This article was published in The Tab on 27 May 2016.
I’ll be honest with you — I like a drink just as much as the next guy.
Perhaps even more so, especially if you put me in a context where your glass fills up when you’re not even looking and before you know it you’re trying very hard not to throw up on the train home.
Like most students, I understand the intense emotional and spiritual value of the pub, and I busy myself with the tough work of keeping such establishments afloat as often as is realistically feasible.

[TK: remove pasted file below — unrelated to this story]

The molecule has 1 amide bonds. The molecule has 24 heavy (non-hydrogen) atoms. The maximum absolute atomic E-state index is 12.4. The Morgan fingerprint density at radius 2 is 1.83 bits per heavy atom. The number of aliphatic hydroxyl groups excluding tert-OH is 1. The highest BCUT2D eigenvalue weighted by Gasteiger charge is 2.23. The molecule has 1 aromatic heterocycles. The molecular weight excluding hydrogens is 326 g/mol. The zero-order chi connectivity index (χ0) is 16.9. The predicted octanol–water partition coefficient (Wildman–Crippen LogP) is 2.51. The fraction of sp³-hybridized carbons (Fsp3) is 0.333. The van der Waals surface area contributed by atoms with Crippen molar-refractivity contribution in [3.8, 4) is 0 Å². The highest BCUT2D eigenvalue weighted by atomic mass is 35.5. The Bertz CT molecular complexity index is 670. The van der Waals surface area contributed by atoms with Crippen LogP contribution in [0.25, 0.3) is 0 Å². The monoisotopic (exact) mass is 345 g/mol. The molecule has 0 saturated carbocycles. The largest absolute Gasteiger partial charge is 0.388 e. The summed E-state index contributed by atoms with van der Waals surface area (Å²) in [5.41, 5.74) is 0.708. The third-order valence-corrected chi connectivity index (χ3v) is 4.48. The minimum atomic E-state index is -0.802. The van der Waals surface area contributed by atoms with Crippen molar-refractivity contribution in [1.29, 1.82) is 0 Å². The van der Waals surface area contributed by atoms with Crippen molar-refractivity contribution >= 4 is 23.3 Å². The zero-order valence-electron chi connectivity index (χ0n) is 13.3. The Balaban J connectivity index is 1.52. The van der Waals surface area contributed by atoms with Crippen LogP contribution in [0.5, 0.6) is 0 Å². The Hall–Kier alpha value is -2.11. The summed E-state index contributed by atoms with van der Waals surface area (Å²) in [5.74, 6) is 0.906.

That being said, it’s a dangerous business, and the average student pub-pilgrim is attacked on both sides. If your drink of choice is beer, you get lovingly but unnecessarily patronised by the greying patriarchs of the right-wing press, penning irrelevant and dismissive pieces about the latest ‘hysteria’ of student politics on campus with a blokeish nod and a wink. “Most students are too busy chugging beers to give more than a sideways glance to the authoritarian censorious shriekers who would stop us indulging in a little light (read: misogynistic) banter”, runs this line, with a bit of variation here and there.